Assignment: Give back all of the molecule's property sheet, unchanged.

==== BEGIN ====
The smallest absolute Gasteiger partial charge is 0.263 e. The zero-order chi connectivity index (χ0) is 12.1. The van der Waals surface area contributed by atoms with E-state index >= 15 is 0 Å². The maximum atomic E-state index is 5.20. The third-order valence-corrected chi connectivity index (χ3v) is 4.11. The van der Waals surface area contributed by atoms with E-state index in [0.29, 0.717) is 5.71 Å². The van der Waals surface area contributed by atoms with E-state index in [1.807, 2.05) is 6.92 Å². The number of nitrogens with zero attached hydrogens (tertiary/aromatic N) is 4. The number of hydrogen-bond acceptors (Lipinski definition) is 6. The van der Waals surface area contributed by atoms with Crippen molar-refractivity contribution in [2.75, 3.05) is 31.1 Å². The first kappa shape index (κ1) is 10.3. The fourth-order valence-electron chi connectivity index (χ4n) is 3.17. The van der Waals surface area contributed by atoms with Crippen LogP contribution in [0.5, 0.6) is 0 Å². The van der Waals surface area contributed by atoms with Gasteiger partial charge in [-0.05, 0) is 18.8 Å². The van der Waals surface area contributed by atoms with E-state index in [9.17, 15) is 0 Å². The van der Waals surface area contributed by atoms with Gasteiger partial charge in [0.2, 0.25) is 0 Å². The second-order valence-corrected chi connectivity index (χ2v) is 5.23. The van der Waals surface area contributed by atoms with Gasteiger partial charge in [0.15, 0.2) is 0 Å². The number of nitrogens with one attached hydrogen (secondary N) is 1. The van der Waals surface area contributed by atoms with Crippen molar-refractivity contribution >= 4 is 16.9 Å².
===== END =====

The smallest absolute Gasteiger partial charge is 0.263 e. The zero-order chi connectivity index (χ0) is 12.1. The van der Waals surface area contributed by atoms with E-state index >= 15 is 0 Å². The maximum atomic E-state index is 5.20. The third-order valence-corrected chi connectivity index (χ3v) is 4.11. The van der Waals surface area contributed by atoms with E-state index in [0.29, 0.717) is 5.71 Å². The van der Waals surface area contributed by atoms with E-state index in [1.807, 2.05) is 6.92 Å². The number of nitrogens with zero attached hydrogens (tertiary/aromatic N) is 4. The number of hydrogen-bond acceptors (Lipinski definition) is 6. The van der Waals surface area contributed by atoms with Crippen molar-refractivity contribution in [2.75, 3.05) is 31.1 Å². The first kappa shape index (κ1) is 10.3. The fourth-order valence-electron chi connectivity index (χ4n) is 3.17. The van der Waals surface area contributed by atoms with Crippen LogP contribution in [0.5, 0.6) is 0 Å². The van der Waals surface area contributed by atoms with Gasteiger partial charge in [-0.05, 0) is 18.8 Å². The van der Waals surface area contributed by atoms with E-state index in [9.17, 15) is 0 Å². The van der Waals surface area contributed by atoms with Gasteiger partial charge in [0.2, 0.25) is 0 Å². The second-order valence-corrected chi connectivity index (χ2v) is 5.23. The van der Waals surface area contributed by atoms with Gasteiger partial charge in [0.15, 0.2) is 0 Å². The number of nitrogens with one attached hydrogen (secondary N) is 1. The van der Waals surface area contributed by atoms with Crippen molar-refractivity contribution >= 4 is 16.9 Å².